One hundred years ago the summit of Mount Everest was a prize; a prize that was sought after by the world’s greatest mountaineers. Today Mount Everest is a prize that can be bought by anyone for the right price. Listening to the radio today my ears perked up at the mention of the peak, having spent some years of my childhood in Nepal and having trekked up to base camp as a graduation present from my parents three years ago.
A Canadian woman had succumbed to death on Saturday on her descent after summiting. It has been determined that the cause was altitude sickness and exhaustion. Now this is nothing new on Everest. During the 1996 Everest disaster which still to this day has claimed the most lives at one time on Everest Scott Fisher, a renowned climber, told my father that when on the mountain it is not the altitude but your attitude. Fisher died just days later. As a guide I believe he was under terrible pressure to get his clients to the summit and this is just part of the problem that I believe is surrounding the mountain. Clients pay upwards of $40,000 for the chance to say they’ve climbed Everest, meaning that rules are broken to get people to the top, often resulting in death.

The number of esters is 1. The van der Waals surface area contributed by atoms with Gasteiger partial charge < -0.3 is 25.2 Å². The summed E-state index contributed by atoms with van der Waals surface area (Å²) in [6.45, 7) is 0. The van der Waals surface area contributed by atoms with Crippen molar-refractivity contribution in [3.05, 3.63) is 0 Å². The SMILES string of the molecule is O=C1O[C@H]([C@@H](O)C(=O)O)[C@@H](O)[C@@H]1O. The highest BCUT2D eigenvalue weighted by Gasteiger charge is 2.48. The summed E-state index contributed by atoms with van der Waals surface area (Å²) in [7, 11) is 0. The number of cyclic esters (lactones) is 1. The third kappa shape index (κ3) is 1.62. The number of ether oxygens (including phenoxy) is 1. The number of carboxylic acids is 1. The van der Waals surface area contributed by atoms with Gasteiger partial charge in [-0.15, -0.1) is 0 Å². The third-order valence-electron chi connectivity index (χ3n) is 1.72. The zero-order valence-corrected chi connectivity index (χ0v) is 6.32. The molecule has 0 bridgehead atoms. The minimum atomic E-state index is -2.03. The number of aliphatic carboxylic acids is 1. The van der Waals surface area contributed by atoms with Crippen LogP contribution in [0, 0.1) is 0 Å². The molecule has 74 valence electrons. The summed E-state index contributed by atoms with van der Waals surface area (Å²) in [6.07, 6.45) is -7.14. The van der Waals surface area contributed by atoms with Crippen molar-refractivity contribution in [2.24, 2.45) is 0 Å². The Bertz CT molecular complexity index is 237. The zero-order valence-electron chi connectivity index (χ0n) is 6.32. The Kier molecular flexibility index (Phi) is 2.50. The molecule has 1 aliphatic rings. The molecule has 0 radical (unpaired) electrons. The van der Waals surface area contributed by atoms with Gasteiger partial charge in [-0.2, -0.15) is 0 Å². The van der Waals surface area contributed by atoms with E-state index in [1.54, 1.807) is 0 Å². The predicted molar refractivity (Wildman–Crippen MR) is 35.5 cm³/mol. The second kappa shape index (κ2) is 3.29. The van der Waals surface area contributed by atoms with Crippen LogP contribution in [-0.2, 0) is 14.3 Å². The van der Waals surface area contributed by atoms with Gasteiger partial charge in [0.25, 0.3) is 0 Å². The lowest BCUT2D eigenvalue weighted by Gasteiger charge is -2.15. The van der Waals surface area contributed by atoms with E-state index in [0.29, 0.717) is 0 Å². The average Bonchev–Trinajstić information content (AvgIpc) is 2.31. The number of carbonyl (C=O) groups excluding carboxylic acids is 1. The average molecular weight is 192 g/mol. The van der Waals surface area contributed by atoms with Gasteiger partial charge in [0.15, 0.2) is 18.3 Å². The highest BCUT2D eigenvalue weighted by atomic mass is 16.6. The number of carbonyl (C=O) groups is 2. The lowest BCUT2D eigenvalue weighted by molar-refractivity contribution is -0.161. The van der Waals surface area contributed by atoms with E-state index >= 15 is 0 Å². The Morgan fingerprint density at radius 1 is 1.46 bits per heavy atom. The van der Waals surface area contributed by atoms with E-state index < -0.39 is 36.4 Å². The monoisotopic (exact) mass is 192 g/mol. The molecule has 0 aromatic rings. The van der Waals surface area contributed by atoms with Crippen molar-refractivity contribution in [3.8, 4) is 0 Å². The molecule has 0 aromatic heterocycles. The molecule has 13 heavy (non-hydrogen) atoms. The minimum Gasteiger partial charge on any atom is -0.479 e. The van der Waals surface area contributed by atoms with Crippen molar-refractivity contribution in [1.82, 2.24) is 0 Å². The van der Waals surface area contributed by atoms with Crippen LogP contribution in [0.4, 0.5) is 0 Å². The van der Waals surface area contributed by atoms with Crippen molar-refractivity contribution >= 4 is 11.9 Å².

What disturbed me the most about this woman’s death was that she trained for the climb by hiking hills around Toronto. Having grown up in British Columbia, and as an experienced alpinist, I wouldn’t even consider that proper training to take on an 11,000 foot peak in the Rockies. Conditions on Everest this weekend were considered “overcrowded,” and this just feels so unacceptable. When I was at base camp I met with climbers who would tell me stories about people who attempt the world’s largest peak without ever having put on cramp-ons before. When did Everest become something that could be bought? Something to be ticked off on hundreds of inexperienced people’s bucket lists? When did the dangers of this mountain become so downplayed? Now Everest while the highest peak in the world is by no means the most dangerous. I believe that prize goes to K2 in Pakistan but does this warrant the peak becoming such a tourist attraction?
Altitude sickness is something that cannot be ignored. Even trekking up to the base camp I monitored my body daily for signs of it. Even at a paltry 18,000 feet the altitude can be deadly. This is where inexperience and pressure lead to fatalities, yet the 200 plus successful summits per year seem to overshadow this problem.
When people hear that I’ve trekked to base camp they either think that I’ve climbed Everest or ask my why I didn’t go all the way. For me it wouldn’t be worth it, and while I will never settle to simply hike around the hills that surround Toronto I will never ever underestimate the dangers that come with mountaineering at 11,000 feet or 29,000.